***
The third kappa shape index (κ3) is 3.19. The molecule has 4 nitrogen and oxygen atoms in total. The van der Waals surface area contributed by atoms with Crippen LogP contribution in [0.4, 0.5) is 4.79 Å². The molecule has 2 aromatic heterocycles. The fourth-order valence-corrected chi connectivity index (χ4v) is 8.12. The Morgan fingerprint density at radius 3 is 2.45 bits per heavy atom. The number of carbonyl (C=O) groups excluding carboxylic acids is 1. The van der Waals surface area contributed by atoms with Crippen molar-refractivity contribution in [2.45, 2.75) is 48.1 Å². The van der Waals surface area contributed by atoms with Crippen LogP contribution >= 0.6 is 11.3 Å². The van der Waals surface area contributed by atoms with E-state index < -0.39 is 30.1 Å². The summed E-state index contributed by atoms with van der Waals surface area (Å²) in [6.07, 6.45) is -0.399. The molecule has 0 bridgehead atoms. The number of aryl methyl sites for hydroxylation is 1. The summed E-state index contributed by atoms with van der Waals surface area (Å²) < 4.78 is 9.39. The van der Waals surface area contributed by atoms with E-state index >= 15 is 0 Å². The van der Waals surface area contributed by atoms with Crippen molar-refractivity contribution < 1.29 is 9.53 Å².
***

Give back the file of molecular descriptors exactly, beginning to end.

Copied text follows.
The third kappa shape index (κ3) is 3.19. The molecule has 4 nitrogen and oxygen atoms in total. The van der Waals surface area contributed by atoms with Crippen LogP contribution in [0.4, 0.5) is 4.79 Å². The molecule has 2 aromatic heterocycles. The fourth-order valence-corrected chi connectivity index (χ4v) is 8.12. The Morgan fingerprint density at radius 3 is 2.45 bits per heavy atom. The number of carbonyl (C=O) groups excluding carboxylic acids is 1. The van der Waals surface area contributed by atoms with Crippen molar-refractivity contribution in [2.45, 2.75) is 48.1 Å². The van der Waals surface area contributed by atoms with Crippen LogP contribution >= 0.6 is 11.3 Å². The van der Waals surface area contributed by atoms with E-state index < -0.39 is 30.1 Å². The summed E-state index contributed by atoms with van der Waals surface area (Å²) in [6.07, 6.45) is -0.399. The molecule has 0 bridgehead atoms. The number of aryl methyl sites for hydroxylation is 1. The summed E-state index contributed by atoms with van der Waals surface area (Å²) < 4.78 is 9.39. The van der Waals surface area contributed by atoms with E-state index >= 15 is 0 Å². The van der Waals surface area contributed by atoms with Crippen molar-refractivity contribution < 1.29 is 9.53 Å².